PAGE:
Peace Education in a Conflict-Affected Society: An Ethnographic Journey
PUBLISHER: Cambridge University Press
DATE PUBLISHED: May 2016
Peace education initiatives have been subject to heated public debate and so far the complexities involved have not been fully understood. This multilayered analysis examines how teachers negotiate ideological, pedagogical and emotional challenges in their attempts to enact a peace education policy. Focusing primarily on the case study of conflict-affected Cyprus, Michalinos Zembylas, Constadina Charalambous and Panayiota Charalambous situate the Cypriot case within wider theoretical and methodological debates in the field and explore the implications of their findings for theory and practice. Building on current anthropological approaches, the authors use insights from policy studies and sociolinguistics to examine peace education agendas and the ways these are shaped by the dynamics of local politics and classroom practices. This study will be valuable reading for researchers of peace and policy studies as well as for practitioners and policy makers involved in introducing peace education initiatives that challenge teachers’ long-held beliefs.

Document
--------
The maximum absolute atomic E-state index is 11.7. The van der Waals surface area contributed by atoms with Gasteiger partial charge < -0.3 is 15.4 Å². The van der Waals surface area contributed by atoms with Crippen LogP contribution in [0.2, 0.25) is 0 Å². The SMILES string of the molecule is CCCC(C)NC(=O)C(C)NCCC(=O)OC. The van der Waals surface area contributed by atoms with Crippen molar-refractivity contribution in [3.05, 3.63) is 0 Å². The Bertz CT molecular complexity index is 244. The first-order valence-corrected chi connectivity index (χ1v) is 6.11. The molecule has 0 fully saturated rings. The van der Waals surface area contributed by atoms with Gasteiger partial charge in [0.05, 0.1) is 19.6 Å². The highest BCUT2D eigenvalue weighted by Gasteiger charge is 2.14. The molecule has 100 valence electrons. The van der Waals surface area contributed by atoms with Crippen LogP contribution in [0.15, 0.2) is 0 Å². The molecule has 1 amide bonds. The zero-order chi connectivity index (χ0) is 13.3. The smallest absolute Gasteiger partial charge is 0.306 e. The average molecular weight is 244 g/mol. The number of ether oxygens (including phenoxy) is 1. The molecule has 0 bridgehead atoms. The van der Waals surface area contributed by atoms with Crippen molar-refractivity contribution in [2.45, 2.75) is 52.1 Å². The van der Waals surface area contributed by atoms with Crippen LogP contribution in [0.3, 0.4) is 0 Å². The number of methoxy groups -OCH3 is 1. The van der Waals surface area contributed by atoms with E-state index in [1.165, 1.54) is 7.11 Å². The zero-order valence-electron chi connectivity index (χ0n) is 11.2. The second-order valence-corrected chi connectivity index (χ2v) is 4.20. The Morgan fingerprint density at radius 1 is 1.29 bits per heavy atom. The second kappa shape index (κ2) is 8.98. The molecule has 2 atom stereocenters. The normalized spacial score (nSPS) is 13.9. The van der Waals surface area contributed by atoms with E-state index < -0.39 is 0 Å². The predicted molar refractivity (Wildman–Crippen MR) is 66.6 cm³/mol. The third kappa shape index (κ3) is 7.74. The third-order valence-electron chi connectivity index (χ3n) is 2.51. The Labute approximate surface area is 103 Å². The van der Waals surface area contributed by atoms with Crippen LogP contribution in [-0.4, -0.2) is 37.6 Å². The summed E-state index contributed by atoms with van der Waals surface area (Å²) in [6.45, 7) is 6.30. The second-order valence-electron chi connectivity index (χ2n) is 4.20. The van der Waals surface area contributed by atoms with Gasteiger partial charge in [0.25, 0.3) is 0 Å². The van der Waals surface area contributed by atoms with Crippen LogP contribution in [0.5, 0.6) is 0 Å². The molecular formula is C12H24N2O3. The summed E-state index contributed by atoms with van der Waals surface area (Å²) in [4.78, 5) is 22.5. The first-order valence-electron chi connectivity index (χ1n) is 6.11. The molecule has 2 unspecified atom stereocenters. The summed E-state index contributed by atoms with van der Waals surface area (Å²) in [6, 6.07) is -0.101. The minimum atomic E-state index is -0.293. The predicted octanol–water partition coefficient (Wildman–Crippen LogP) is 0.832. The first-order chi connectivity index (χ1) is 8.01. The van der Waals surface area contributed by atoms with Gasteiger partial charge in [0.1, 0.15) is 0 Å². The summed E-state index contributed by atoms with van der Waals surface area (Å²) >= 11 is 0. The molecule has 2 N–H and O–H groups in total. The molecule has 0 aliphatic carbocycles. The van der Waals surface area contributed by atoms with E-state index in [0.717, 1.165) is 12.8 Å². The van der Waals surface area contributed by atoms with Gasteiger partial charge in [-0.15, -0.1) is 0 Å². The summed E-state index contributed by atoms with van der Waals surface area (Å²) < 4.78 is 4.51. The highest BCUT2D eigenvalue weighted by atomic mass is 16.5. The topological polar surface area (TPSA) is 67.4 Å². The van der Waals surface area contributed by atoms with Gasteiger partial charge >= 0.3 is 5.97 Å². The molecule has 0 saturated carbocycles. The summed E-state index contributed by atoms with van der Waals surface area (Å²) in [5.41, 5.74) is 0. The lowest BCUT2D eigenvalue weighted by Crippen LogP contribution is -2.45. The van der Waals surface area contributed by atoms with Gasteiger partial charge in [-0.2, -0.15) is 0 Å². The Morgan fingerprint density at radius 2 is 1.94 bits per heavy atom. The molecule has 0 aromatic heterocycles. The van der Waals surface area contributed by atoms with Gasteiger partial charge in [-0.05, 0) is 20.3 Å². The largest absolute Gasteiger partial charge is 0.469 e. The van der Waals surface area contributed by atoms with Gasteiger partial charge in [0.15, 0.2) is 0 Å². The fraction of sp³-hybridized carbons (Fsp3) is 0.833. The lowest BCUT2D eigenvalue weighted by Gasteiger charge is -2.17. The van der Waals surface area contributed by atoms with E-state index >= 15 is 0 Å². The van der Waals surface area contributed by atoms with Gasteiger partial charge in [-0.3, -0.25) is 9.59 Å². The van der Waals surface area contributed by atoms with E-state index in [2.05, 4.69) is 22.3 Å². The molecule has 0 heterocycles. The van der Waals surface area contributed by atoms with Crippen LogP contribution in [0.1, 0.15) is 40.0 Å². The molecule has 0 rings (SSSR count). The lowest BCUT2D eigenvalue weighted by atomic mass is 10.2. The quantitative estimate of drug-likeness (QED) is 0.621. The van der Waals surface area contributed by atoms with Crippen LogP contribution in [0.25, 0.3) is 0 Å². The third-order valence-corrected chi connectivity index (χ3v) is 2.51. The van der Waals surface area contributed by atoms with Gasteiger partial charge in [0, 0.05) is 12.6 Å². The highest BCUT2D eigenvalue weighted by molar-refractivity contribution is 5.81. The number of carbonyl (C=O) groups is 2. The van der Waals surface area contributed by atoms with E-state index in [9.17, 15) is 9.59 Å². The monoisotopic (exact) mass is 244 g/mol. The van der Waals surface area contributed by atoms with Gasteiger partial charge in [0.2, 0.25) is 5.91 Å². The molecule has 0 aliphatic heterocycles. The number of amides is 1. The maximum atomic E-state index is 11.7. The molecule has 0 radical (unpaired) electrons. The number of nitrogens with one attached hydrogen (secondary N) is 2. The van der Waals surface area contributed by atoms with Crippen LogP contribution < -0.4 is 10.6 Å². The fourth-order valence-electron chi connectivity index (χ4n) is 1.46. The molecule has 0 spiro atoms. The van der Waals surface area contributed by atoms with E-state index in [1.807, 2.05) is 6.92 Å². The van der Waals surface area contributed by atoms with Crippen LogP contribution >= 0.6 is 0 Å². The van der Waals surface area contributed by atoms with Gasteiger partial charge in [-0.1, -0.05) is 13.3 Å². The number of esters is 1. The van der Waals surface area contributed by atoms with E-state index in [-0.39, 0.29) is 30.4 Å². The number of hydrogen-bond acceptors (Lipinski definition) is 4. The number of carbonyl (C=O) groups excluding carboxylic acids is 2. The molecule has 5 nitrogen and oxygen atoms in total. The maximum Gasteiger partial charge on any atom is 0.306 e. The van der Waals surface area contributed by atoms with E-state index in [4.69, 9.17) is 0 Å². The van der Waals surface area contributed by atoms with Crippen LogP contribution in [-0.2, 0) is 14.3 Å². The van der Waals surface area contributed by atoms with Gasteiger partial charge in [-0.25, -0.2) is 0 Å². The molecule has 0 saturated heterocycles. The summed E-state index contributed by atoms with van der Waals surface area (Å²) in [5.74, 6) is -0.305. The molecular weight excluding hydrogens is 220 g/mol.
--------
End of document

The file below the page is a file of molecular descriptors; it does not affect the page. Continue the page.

- Provides an extensive overview of the life cycle of a peace education policy
- Offers a robust analytical framework for examining the multilayered challenges teachers face when asked to implement peace education agendas in their classrooms
- Explains how peace education, despite good intentions, may often reinforce ethnic and cultural boundaries with potentially significant consequences for students from diverse ethnic, cultural or religious backgrounds
- Enriches current anthropological approaches to peace education with insights from policy studies and linguistic ethnography